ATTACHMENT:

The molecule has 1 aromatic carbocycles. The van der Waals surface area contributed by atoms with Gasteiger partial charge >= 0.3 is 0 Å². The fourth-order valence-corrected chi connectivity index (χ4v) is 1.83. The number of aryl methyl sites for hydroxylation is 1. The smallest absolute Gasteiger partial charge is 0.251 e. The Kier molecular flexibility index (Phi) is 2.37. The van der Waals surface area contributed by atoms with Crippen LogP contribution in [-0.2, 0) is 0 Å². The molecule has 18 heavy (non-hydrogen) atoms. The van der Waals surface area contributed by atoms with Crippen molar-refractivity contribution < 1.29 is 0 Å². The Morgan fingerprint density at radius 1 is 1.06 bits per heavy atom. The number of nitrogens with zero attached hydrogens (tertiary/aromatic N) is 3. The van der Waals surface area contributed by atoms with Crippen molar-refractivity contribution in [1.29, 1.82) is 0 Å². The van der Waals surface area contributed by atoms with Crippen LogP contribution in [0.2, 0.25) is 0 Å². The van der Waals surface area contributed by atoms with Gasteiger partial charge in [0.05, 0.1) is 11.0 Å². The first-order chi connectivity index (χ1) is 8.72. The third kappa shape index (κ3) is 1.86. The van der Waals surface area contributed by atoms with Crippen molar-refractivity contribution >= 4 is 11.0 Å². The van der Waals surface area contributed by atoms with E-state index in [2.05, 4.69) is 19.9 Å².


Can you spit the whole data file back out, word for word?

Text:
The molecule has 1 aromatic carbocycles. The van der Waals surface area contributed by atoms with Gasteiger partial charge >= 0.3 is 0 Å². The fourth-order valence-corrected chi connectivity index (χ4v) is 1.83. The number of aryl methyl sites for hydroxylation is 1. The smallest absolute Gasteiger partial charge is 0.251 e. The Kier molecular flexibility index (Phi) is 2.37. The van der Waals surface area contributed by atoms with Crippen LogP contribution in [-0.2, 0) is 0 Å². The molecule has 18 heavy (non-hydrogen) atoms. The van der Waals surface area contributed by atoms with Crippen molar-refractivity contribution < 1.29 is 0 Å². The Morgan fingerprint density at radius 1 is 1.06 bits per heavy atom. The number of nitrogens with zero attached hydrogens (tertiary/aromatic N) is 3. The van der Waals surface area contributed by atoms with Crippen molar-refractivity contribution in [1.29, 1.82) is 0 Å². The van der Waals surface area contributed by atoms with Crippen LogP contribution in [0.2, 0.25) is 0 Å². The van der Waals surface area contributed by atoms with Gasteiger partial charge in [0.05, 0.1) is 11.0 Å². The first-order chi connectivity index (χ1) is 8.72. The third kappa shape index (κ3) is 1.86. The van der Waals surface area contributed by atoms with Crippen molar-refractivity contribution >= 4 is 11.0 Å². The van der Waals surface area contributed by atoms with E-state index in [2.05, 4.69) is 19.9 Å².